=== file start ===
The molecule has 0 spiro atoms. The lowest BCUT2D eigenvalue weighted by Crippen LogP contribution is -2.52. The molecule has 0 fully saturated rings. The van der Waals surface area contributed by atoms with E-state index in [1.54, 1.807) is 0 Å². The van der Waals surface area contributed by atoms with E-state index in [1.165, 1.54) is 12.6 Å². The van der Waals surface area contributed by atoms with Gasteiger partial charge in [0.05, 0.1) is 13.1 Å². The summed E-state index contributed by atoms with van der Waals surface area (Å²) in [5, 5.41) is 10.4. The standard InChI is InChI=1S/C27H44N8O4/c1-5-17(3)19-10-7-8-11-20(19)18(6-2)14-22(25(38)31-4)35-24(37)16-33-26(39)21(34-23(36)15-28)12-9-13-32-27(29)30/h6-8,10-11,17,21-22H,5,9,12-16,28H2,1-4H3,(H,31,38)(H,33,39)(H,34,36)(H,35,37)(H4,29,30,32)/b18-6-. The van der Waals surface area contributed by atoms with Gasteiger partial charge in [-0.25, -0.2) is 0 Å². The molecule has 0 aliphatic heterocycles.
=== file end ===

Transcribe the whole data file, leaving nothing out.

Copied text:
The molecule has 0 spiro atoms. The lowest BCUT2D eigenvalue weighted by Crippen LogP contribution is -2.52. The molecule has 0 fully saturated rings. The van der Waals surface area contributed by atoms with E-state index in [1.54, 1.807) is 0 Å². The van der Waals surface area contributed by atoms with E-state index in [1.165, 1.54) is 12.6 Å². The van der Waals surface area contributed by atoms with Gasteiger partial charge in [0.05, 0.1) is 13.1 Å². The summed E-state index contributed by atoms with van der Waals surface area (Å²) in [5, 5.41) is 10.4. The standard InChI is InChI=1S/C27H44N8O4/c1-5-17(3)19-10-7-8-11-20(19)18(6-2)14-22(25(38)31-4)35-24(37)16-33-26(39)21(34-23(36)15-28)12-9-13-32-27(29)30/h6-8,10-11,17,21-22H,5,9,12-16,28H2,1-4H3,(H,31,38)(H,33,39)(H,34,36)(H,35,37)(H4,29,30,32)/b18-6-. The van der Waals surface area contributed by atoms with Gasteiger partial charge in [-0.25, -0.2) is 0 Å². The molecule has 0 aliphatic heterocycles.